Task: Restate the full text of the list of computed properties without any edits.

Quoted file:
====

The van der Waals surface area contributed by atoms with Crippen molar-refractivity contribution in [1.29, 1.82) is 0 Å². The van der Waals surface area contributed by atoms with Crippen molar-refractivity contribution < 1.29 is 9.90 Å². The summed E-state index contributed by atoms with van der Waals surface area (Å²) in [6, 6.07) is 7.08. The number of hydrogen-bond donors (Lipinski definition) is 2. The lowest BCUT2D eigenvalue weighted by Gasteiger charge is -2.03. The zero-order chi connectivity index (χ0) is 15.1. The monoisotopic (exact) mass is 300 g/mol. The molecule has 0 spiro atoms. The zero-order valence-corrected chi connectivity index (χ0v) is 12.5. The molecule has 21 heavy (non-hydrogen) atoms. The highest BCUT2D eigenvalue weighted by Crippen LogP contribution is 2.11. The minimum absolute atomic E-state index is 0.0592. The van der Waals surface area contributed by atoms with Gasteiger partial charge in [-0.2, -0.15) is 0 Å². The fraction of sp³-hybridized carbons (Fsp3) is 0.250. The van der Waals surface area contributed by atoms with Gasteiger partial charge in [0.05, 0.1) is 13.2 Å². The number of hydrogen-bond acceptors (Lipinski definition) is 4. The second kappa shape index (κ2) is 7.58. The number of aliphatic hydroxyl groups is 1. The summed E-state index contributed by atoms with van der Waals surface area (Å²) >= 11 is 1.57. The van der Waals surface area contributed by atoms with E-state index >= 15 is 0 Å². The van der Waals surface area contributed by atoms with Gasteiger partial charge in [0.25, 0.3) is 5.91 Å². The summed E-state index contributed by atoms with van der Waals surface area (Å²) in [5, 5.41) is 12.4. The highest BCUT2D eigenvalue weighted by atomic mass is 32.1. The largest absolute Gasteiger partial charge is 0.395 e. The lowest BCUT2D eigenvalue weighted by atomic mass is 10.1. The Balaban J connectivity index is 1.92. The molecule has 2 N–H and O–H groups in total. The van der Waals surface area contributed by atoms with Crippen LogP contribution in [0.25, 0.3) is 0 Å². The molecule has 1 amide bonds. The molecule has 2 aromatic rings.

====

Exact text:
The van der Waals surface area contributed by atoms with Crippen molar-refractivity contribution in [1.29, 1.82) is 0 Å². The van der Waals surface area contributed by atoms with Crippen molar-refractivity contribution < 1.29 is 9.90 Å². The summed E-state index contributed by atoms with van der Waals surface area (Å²) in [6, 6.07) is 7.08. The number of hydrogen-bond donors (Lipinski definition) is 2. The lowest BCUT2D eigenvalue weighted by Gasteiger charge is -2.03. The zero-order chi connectivity index (χ0) is 15.1. The monoisotopic (exact) mass is 300 g/mol. The molecule has 0 spiro atoms. The zero-order valence-corrected chi connectivity index (χ0v) is 12.5. The molecule has 21 heavy (non-hydrogen) atoms. The highest BCUT2D eigenvalue weighted by Crippen LogP contribution is 2.11. The minimum absolute atomic E-state index is 0.0592. The van der Waals surface area contributed by atoms with Gasteiger partial charge in [-0.2, -0.15) is 0 Å². The fraction of sp³-hybridized carbons (Fsp3) is 0.250. The van der Waals surface area contributed by atoms with Gasteiger partial charge in [0.05, 0.1) is 13.2 Å². The number of hydrogen-bond acceptors (Lipinski definition) is 4. The second kappa shape index (κ2) is 7.58. The number of aliphatic hydroxyl groups is 1. The summed E-state index contributed by atoms with van der Waals surface area (Å²) >= 11 is 1.57. The van der Waals surface area contributed by atoms with E-state index >= 15 is 0 Å². The van der Waals surface area contributed by atoms with Gasteiger partial charge in [0.25, 0.3) is 5.91 Å². The summed E-state index contributed by atoms with van der Waals surface area (Å²) in [5, 5.41) is 12.4. The highest BCUT2D eigenvalue weighted by atomic mass is 32.1. The largest absolute Gasteiger partial charge is 0.395 e. The lowest BCUT2D eigenvalue weighted by atomic mass is 10.1. The Balaban J connectivity index is 1.92. The molecule has 2 N–H and O–H groups in total. The van der Waals surface area contributed by atoms with Crippen LogP contribution in [0.25, 0.3) is 0 Å². The molecule has 1 amide bonds. The molecule has 2 aromatic rings.